Perhaps get some $13s on UVIX and $11s on UVXY seems like bargain hunting time coming here soon. Looks like the Big guys believe the 10 year yield can’t go any higher then 3.0 it must come back down to meet the Fed’s fund rate which is around 1.0.. as a matter of fact Wall Street believes stimulus coming again as the economy tanks.
The implication that almost all of the downturn of 2008 could be attributed to the oil shock is a stronger conclusion than emerged from any of the other models surveyed in my Brookings paper. Unquestionably, there were other very important shocks hitting the economy in 2007-08, most notably the problems in the housing sector. But housing had already been subtracting 0.94% from the average annual GDP growth rate over 2006:Q4-2007:Q3, when the economy did not appear to be in a recession. And housing subtracted only 0.89% over 2007:Q4-2008:Q3, when we now say that the economy was in recession. Something in addition to housing began to drag the economy down over the later period, and all the calculations in the paper support the conclusion that oil prices were an important factor in turning that slowdown into a recession.
There is also an interactive effect between the oil price shock and the problems in housing. Lost jobs and income were an important factor contributing to declines in home sales and prices, and the biggest initial declines in house prices and increases in delinquencies were in the areas farthest from the urban core, suggesting an interaction between housing demand and commuting costs. Once house price declines and concomitant delinquencies reached a sufficient level, the solvency of key financial institutions came into doubt. The resulting financial problems turned the mild recession we had been experiencing up until 2007:Q3 into a much more severe downturn in 2008:Q4 and 2009:Q1. Whether those financial problems were sufficiently insurmountable that we would have eventually arrived at the same crisis point even without the extra burden of the recession of 2007:Q4-2008:Q3 is a matter of conjecture. But it seems to me that oil prices indisputably made an important contribution to both the initial downturn and the magnitude of the problems we’re currently facing.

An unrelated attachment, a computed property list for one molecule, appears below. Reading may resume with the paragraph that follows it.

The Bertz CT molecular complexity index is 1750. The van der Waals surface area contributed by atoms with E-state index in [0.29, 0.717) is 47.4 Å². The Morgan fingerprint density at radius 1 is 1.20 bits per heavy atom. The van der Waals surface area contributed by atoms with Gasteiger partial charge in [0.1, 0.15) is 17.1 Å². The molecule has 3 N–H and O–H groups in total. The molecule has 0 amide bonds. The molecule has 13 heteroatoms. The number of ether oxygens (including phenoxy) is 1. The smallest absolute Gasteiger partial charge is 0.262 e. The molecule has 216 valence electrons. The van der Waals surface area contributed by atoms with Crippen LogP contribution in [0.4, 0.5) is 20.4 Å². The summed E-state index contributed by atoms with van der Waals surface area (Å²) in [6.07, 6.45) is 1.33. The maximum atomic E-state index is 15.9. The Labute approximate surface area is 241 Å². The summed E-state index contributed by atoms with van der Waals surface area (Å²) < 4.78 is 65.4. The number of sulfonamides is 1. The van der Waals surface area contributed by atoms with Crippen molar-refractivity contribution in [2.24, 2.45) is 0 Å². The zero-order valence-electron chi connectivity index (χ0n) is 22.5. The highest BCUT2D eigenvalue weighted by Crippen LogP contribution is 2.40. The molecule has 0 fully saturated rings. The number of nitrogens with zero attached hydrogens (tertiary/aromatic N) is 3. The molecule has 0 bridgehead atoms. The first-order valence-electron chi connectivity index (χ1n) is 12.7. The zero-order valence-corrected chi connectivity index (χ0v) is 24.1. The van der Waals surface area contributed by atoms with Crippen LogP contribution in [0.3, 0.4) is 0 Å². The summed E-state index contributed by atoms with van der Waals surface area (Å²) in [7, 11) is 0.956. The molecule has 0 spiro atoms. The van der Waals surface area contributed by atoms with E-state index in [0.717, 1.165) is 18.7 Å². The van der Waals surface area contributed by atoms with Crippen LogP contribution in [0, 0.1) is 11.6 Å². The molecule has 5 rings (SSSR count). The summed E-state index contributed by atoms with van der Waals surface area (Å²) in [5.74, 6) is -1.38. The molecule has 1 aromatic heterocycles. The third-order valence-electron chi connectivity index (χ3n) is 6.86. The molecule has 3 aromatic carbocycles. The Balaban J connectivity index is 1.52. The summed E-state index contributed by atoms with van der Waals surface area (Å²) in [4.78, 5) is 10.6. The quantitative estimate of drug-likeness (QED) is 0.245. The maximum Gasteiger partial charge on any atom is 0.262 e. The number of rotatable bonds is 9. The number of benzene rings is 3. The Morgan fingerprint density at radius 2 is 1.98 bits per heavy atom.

It is also interesting that the observed dynamics over 2007:Q4-2008:Q4 are similar to those associated with earlier oil shocks and recessions. The biggest drops in GDP come significantly after the oil price shock itself. What we saw in earlier episodes was that the drops in spending caused by the oil price increases resulted in lost incomes and jobs in affected sectors, with those losses then magnifying other stresses on the economy and producing a multiplier dynamic that gathered force over subsequent quarters. The mortgage delinquencies and financial turmoil in the current episode are, of course, not the specific stresses that operated in earlier downturns, but the broad features of that multiplier process are surprisingly similar to the historical pattern.
My paper concludes that the economic downturn of 2007-08 should be added to the list of recessions to which oil prices appear to have made a material contribution.
Acknowledgment: The above was adapted from testimony by the author before the Joint Economic Committee of the US Congress and summaries at the website Econbrowser.
Wall Street On Parade has been witnessing a persistent new pattern in the stock market for several months now where the market plunges at the open and then shortly thereafter, on no major news, it turns on a dime and spikes higher. This suggests one of two things to us: (1) either the New York Fed is manipulating stock trading out of its second office close to the futures markets in Chicago; or (2) big money at Wall Street trading houses and/or hedge funds are doing it. Either way, the SEC and the Justice Department have not nipped this activity in the bud.
On January 31, Wall Street On Parade reported that the New York Fed, which is the only one of the 12 regional Federal Reserve banks to have a trading floor – complete with those expensive Bloomberg data terminals and speed dials to Wall Street’s biggest trading houses – had decided, after 100 years of operation, that it needed a second trading floor in Chicago where S&P 500 futures are traded along with other futures contracts.
Wall Street On Parade has documented the bizarre price moves in the Dow Jones Industrial Average since March. Nothing about this is normal. If this is allowed to continue and the SEC does not explain, with credible details, who is behind these moves, what’s left of confidence in U.S. markets is going to evaporate.
The 2x Long VIX Futures ETF (Ticker: UVIX) seeks to provide daily investment results, before fees and expenses, that correspond generally to twice the performance of the Long VIX Futures Index
The Long VIX Futures Index expresses the daily performance of a theoretical portfolio of first and second month VIX futures contracts that are rolled daily. The Index determines its daily settlement price from the Time Weighted Average Price (TWAP) of its theoretical portfolio over the last 15 minutes of the regular equity trading session. https://www.volatilityshares.com/uvix/